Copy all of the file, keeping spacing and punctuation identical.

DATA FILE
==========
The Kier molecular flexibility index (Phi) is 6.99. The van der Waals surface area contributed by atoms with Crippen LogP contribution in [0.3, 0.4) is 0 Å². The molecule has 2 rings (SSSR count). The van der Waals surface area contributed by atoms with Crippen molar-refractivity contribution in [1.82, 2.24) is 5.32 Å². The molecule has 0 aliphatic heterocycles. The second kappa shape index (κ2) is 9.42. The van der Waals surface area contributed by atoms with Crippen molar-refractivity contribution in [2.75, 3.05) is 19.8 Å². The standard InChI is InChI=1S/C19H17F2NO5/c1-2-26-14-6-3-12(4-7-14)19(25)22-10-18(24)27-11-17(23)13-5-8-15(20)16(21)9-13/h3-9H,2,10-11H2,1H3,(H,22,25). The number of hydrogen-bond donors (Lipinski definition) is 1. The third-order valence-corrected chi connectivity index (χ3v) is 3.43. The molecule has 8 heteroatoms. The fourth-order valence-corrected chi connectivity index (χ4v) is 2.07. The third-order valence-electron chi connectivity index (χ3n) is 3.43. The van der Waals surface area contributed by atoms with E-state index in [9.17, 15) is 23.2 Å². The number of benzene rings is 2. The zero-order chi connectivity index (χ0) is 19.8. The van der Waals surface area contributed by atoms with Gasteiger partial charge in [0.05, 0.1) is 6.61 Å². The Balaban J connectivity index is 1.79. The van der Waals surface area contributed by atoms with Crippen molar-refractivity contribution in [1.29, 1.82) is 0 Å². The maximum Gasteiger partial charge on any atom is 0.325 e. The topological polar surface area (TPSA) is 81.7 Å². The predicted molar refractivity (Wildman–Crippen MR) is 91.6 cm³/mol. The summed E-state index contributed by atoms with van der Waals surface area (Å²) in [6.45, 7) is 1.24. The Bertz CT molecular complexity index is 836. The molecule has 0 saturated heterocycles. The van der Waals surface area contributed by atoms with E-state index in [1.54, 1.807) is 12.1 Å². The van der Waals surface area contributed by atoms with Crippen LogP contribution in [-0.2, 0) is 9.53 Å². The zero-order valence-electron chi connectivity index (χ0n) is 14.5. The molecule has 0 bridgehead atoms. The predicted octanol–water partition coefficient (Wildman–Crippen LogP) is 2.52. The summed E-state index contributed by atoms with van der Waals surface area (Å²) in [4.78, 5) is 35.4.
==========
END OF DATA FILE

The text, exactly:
The Kier molecular flexibility index (Phi) is 6.99. The van der Waals surface area contributed by atoms with Crippen LogP contribution in [0.3, 0.4) is 0 Å². The molecule has 2 rings (SSSR count). The van der Waals surface area contributed by atoms with Crippen molar-refractivity contribution in [1.82, 2.24) is 5.32 Å². The molecule has 0 aliphatic heterocycles. The second kappa shape index (κ2) is 9.42. The van der Waals surface area contributed by atoms with Crippen molar-refractivity contribution in [2.75, 3.05) is 19.8 Å². The standard InChI is InChI=1S/C19H17F2NO5/c1-2-26-14-6-3-12(4-7-14)19(25)22-10-18(24)27-11-17(23)13-5-8-15(20)16(21)9-13/h3-9H,2,10-11H2,1H3,(H,22,25). The number of hydrogen-bond donors (Lipinski definition) is 1. The third-order valence-corrected chi connectivity index (χ3v) is 3.43. The molecule has 8 heteroatoms. The fourth-order valence-corrected chi connectivity index (χ4v) is 2.07. The third-order valence-electron chi connectivity index (χ3n) is 3.43. The van der Waals surface area contributed by atoms with E-state index in [9.17, 15) is 23.2 Å². The number of benzene rings is 2. The zero-order chi connectivity index (χ0) is 19.8. The van der Waals surface area contributed by atoms with Gasteiger partial charge in [0.05, 0.1) is 6.61 Å². The Balaban J connectivity index is 1.79. The van der Waals surface area contributed by atoms with Crippen molar-refractivity contribution in [1.29, 1.82) is 0 Å². The maximum Gasteiger partial charge on any atom is 0.325 e. The topological polar surface area (TPSA) is 81.7 Å². The predicted molar refractivity (Wildman–Crippen MR) is 91.6 cm³/mol. The summed E-state index contributed by atoms with van der Waals surface area (Å²) in [6.45, 7) is 1.24. The Bertz CT molecular complexity index is 836. The molecule has 0 saturated heterocycles. The van der Waals surface area contributed by atoms with E-state index in [1.54, 1.807) is 12.1 Å². The van der Waals surface area contributed by atoms with Crippen LogP contribution in [-0.2, 0) is 9.53 Å². The zero-order valence-electron chi connectivity index (χ0n) is 14.5. The molecule has 0 bridgehead atoms. The predicted octanol–water partition coefficient (Wildman–Crippen LogP) is 2.52. The summed E-state index contributed by atoms with van der Waals surface area (Å²) in [4.78, 5) is 35.4.